21 December 2016: East Kent Hospitals University NHS Foundation Trust (EKHUFT) has made widespread improvements to the quality of care patients receive following the CQC’s reinspection of the Trust’s hospitals in Ashford, Canterbury and Margate in September.
There are no “red” inadequate scores and Sir Mike Richards, England’s Chief Inspector of Hospitals, has recommended that the Trust be taken out of special measures as a result of “further significant improvements” for local patients, recognised by the Care Quality Commission (CQC) in a report publishedon 21 December 2016.
Key findings include:
- Safer emergency services at all hospitals, with the Urgent Care Centre at The Kent and Canterbury Hospital (K&C) upgraded to ‘good’ overall; safer services at Queen Elizabeth The Queen Mother Hospital’s (QEQM) A&E department; and safer, more effective and better-led services at William Harvey Hospital’s (WHH) A&E department;
- Improved medical care at all hospitals, with services at QEQM upgraded to ‘good’ overall, more effective at WHH and more responsive at K&C;
- All hospitals rated ‘good’ for ‘caring’, with a continued “culture of compassionate care”, staff who put patients first, and patients and carers confident in how involved they are in their or their relatives’ care;
- Outstanding practice was found in the Trust’s Improvement and Innovation Hubs, highlighted as “an established forum to give staff the opportunity to learn about and contribute to the Trust’s improvement journey”;
- Improved leadership, with a fully established Executive Team and Trust Board, described as a “highly engaged team with a clear and common view on Trust strategy, risk and operational priorities”, who have provided “greater clarity” about the direction of the Trust, with staff “appreciative of the increased visibility and accessibility” of the Executive Team;
- Improved staffing, recognising that “significant investment has been made by the Trust to increasing staffing establishment”, with “key appointments made in emergency care, end of life care and maternity” addressing previous gaps;
- Better culture within the Trust, which had “improved significantly since 2014” and continues on “a trajectory of improvement with a continued reduction in bullying and harassment”;
- Improved end of life care, with better training and resources to support staff caring for patients at the end of their life and their relatives;
- Improved maternity services, with more staff, better equipment and new leadership.
Trust Chief Executive, Matthew Kershaw, said:
“The tangible improvements recognised by the CQC are the result of our thousands of dedicated and hardworking staff who have together driven improvements for patients in their wards, clinics, theatres, laboratories, workshops and offices over the last two years.”
“This is a major step forward in our ongoing journey to improve how we care for our patients, their relatives and our staff. We have made significant progress which means that hospitals provide better care for our patients and are better places for our staff to work.”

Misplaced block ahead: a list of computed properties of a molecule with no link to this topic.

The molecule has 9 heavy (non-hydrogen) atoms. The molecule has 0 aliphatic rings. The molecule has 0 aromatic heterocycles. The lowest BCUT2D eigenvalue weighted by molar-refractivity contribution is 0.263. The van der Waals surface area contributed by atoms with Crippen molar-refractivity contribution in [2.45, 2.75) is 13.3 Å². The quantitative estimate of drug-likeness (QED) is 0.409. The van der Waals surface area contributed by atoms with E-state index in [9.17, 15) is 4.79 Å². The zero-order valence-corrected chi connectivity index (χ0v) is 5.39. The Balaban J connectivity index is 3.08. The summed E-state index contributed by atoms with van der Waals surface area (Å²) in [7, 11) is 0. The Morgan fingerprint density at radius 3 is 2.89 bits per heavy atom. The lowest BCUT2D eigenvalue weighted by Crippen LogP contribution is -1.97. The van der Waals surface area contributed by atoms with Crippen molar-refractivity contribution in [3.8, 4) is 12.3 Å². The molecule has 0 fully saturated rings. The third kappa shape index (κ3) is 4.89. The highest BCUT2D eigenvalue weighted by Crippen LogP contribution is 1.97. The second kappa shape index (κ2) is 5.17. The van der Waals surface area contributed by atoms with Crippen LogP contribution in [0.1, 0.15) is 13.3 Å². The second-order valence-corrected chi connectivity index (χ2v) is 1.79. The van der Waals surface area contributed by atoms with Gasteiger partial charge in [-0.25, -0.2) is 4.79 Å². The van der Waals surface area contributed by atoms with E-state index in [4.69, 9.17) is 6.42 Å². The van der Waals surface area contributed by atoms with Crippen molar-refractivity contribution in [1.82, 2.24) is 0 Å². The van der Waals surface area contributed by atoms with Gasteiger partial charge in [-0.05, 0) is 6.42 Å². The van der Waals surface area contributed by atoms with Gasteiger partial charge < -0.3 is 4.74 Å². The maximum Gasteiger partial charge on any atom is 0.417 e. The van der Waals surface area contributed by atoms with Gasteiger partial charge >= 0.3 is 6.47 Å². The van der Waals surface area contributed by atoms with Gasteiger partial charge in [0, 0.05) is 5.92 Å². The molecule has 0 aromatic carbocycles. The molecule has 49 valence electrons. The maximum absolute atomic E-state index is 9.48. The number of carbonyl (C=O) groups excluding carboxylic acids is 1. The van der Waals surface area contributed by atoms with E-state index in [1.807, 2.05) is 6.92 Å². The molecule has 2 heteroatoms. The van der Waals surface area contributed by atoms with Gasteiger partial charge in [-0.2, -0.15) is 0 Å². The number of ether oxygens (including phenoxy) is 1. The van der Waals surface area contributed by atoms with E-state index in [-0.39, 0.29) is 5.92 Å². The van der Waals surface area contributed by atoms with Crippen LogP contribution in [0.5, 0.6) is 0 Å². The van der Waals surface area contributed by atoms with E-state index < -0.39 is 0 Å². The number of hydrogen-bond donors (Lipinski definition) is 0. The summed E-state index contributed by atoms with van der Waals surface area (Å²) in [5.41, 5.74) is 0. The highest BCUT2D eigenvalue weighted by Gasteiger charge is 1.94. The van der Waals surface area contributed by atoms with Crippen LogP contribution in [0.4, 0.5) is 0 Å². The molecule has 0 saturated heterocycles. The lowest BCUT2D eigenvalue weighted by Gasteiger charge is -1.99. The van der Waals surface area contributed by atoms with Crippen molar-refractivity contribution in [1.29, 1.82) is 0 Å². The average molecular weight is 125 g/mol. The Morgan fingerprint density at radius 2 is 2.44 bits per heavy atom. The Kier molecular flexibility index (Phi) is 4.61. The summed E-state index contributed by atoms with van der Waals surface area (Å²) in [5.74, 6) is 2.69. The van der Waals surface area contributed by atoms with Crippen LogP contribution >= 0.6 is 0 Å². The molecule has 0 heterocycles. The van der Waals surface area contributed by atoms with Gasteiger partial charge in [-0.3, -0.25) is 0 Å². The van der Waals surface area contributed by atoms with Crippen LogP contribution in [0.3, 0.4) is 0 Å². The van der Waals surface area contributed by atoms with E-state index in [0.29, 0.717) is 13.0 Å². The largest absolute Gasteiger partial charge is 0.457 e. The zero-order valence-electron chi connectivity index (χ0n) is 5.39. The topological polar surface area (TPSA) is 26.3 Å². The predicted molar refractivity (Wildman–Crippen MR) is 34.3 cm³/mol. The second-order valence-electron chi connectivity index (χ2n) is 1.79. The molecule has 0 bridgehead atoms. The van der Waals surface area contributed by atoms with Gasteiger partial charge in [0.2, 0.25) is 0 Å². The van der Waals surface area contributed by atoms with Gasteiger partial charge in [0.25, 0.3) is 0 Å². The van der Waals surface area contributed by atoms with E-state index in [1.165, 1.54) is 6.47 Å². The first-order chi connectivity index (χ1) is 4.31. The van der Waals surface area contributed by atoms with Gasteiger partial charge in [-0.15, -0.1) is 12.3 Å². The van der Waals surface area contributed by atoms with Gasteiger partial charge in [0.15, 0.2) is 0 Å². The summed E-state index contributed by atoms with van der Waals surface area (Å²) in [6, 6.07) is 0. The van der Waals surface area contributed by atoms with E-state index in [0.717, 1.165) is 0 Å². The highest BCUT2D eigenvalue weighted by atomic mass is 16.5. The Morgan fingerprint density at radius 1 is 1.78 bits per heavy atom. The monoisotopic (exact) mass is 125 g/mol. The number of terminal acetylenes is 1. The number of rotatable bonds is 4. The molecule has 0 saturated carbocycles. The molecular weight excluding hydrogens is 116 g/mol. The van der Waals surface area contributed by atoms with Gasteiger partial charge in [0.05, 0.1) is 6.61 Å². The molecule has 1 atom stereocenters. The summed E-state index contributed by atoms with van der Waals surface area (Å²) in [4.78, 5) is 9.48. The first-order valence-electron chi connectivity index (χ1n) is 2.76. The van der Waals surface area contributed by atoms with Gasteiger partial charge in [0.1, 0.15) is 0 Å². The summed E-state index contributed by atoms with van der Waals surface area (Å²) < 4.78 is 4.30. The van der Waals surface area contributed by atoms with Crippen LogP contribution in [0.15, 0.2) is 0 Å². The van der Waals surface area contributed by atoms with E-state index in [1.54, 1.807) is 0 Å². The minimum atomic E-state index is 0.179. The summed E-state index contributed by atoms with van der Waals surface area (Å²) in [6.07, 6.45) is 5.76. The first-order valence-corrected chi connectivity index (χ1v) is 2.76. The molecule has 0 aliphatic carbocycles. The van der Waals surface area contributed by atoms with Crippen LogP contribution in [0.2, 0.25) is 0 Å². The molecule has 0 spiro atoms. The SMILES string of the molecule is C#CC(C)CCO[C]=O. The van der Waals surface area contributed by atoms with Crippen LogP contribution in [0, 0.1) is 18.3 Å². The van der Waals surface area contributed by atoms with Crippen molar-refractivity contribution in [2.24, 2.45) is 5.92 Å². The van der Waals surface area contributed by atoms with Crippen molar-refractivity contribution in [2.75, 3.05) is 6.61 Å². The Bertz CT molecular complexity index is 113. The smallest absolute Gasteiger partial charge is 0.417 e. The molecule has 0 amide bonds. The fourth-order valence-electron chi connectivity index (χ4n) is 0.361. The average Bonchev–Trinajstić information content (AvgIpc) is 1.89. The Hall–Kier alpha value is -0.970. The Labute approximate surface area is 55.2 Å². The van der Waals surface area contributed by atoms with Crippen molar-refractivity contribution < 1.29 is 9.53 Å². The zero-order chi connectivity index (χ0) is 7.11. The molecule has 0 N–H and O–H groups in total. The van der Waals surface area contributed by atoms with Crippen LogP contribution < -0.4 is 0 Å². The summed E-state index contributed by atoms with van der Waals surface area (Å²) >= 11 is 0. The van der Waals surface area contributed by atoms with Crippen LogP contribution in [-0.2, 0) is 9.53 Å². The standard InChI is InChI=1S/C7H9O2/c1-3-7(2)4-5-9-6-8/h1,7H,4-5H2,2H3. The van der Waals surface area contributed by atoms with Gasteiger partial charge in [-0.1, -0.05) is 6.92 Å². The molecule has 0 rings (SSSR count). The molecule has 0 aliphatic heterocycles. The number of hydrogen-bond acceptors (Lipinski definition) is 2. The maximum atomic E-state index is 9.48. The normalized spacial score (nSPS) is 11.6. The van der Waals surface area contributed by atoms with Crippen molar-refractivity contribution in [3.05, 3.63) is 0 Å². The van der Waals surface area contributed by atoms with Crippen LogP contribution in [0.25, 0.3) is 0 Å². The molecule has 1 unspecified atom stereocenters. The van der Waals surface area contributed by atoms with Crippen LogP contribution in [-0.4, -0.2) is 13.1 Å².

The CQC reports also highlights further areas for improvement, such as recruiting and retaining more staff, enabling more patients to access treatment sooner, improving the flow of patients through our hospitals, fully embedding early signs of improvement in maternity and end of life care, and making financial savings.
Matthew Kershaw added:
“The CQC rightly highlight the on-going challenges we face and further improvements we still need to make, such as recruiting and retaining more staff, enabling more patients to access treatment sooner, improving the flow of patients through our hospitals, and making financial savings.
“Encouragingly, these are things we know about and are already working hard to improve, through our on-going improvement plan and as part of efforts to transform how patients are cared for, both in and out of hospital, with our partners in Kent and Medway.
“We will not take the foot off the gas now that we are recommended as being out of special measures but instead continue the momentum of improvement at pace to deliver services that better meet the needs of patients both now and in the future.”
As well as the overall Trust rating the CQC gives an individual rating to each of the Trust’s three hospitals inspected this year.
- William Harvey Hospital, Ashford - rated ‘requires improvement’ overall, ‘good’ ratings for critical care and outpatient and diagnostic imaging.
- Queen Elizabeth The Queen Mother (QEQM) Hospital, Margate - rated ‘requires improvement’ overall, with medical care, critical care, services for children and young people, and outpatient and diagnostic imaging all ‘good’.
- Kent and Canterbury Hospital (K&C), Canterbury – rated ‘requires improvement’ overall, with the urgent care, critical care, services for children and young people, and outpatient and diagnostic imaging all ‘good’.
- The ratings for the Trust’s two hospitals in Dover, Buckland Hospital, and Folkestone, Royal Victoria Hospital, were rated ‘good’ in 2015 and not re-inspected in September.
Trust Board Chair, Nikki Cole, said:
“I am delighted that the CQC has recognised the widespread and sustained improvements made by the Trust’s hardworking staff. I am particularly pleased by the CQC finding that staff at all levels are contributing to the improvement programme. This is something that I have seen myself when shadowing and talking to our staff.”
The CQC gives each hospital up to 55 individual ratings for different services including whether they are safe, effective, caring, responsive and well-led, and six ratings for the Trust. The CQC gave EKHUFT a total of 162 ratings of which 80 were ‘good’ and none were ‘inadequate’ in 2016, compared to 66 ‘good’ and 9 ‘inadequate’ in 2015, and 51 ‘good’ and 34 ‘inadequate’ in 2014.